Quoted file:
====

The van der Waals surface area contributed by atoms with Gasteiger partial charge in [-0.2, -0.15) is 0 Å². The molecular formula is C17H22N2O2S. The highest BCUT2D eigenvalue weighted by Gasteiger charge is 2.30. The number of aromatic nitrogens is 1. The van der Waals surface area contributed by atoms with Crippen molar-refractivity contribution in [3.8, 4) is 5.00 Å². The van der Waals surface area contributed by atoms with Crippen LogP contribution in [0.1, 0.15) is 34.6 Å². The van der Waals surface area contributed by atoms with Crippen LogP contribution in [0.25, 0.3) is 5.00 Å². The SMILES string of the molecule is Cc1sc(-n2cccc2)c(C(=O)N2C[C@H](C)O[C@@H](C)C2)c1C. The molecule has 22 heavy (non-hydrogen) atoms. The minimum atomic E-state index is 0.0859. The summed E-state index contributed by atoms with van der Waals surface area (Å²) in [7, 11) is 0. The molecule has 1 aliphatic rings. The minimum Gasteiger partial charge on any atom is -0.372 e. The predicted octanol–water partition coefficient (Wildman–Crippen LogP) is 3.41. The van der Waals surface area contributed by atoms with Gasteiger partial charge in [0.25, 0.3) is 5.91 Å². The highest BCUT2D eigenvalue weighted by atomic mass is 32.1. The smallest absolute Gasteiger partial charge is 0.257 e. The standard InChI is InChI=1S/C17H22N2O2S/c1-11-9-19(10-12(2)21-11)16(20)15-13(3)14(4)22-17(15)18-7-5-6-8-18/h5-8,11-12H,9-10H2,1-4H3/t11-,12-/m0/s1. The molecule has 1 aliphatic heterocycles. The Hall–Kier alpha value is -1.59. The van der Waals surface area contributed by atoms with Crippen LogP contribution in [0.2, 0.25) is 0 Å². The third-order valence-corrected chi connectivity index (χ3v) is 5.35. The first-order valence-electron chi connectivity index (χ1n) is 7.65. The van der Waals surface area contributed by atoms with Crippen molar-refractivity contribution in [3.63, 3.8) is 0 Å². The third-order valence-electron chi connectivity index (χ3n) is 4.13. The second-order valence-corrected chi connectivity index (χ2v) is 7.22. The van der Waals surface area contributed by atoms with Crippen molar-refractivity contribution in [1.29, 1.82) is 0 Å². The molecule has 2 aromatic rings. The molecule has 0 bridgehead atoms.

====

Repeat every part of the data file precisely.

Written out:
The van der Waals surface area contributed by atoms with Gasteiger partial charge in [-0.2, -0.15) is 0 Å². The molecular formula is C17H22N2O2S. The highest BCUT2D eigenvalue weighted by Gasteiger charge is 2.30. The number of aromatic nitrogens is 1. The van der Waals surface area contributed by atoms with Crippen molar-refractivity contribution in [3.8, 4) is 5.00 Å². The van der Waals surface area contributed by atoms with Crippen LogP contribution in [0.1, 0.15) is 34.6 Å². The van der Waals surface area contributed by atoms with Crippen LogP contribution in [0.25, 0.3) is 5.00 Å². The SMILES string of the molecule is Cc1sc(-n2cccc2)c(C(=O)N2C[C@H](C)O[C@@H](C)C2)c1C. The molecule has 22 heavy (non-hydrogen) atoms. The minimum atomic E-state index is 0.0859. The summed E-state index contributed by atoms with van der Waals surface area (Å²) in [7, 11) is 0. The molecule has 1 aliphatic rings. The minimum Gasteiger partial charge on any atom is -0.372 e. The predicted octanol–water partition coefficient (Wildman–Crippen LogP) is 3.41. The van der Waals surface area contributed by atoms with Gasteiger partial charge in [0.25, 0.3) is 5.91 Å². The highest BCUT2D eigenvalue weighted by atomic mass is 32.1. The smallest absolute Gasteiger partial charge is 0.257 e. The standard InChI is InChI=1S/C17H22N2O2S/c1-11-9-19(10-12(2)21-11)16(20)15-13(3)14(4)22-17(15)18-7-5-6-8-18/h5-8,11-12H,9-10H2,1-4H3/t11-,12-/m0/s1. The molecule has 1 aliphatic heterocycles. The Hall–Kier alpha value is -1.59. The van der Waals surface area contributed by atoms with Crippen LogP contribution in [0.2, 0.25) is 0 Å². The third-order valence-corrected chi connectivity index (χ3v) is 5.35. The first-order valence-electron chi connectivity index (χ1n) is 7.65. The van der Waals surface area contributed by atoms with Crippen molar-refractivity contribution in [3.63, 3.8) is 0 Å². The third-order valence-electron chi connectivity index (χ3n) is 4.13. The second-order valence-corrected chi connectivity index (χ2v) is 7.22. The van der Waals surface area contributed by atoms with Crippen molar-refractivity contribution in [1.29, 1.82) is 0 Å². The molecule has 2 aromatic rings. The molecule has 0 bridgehead atoms.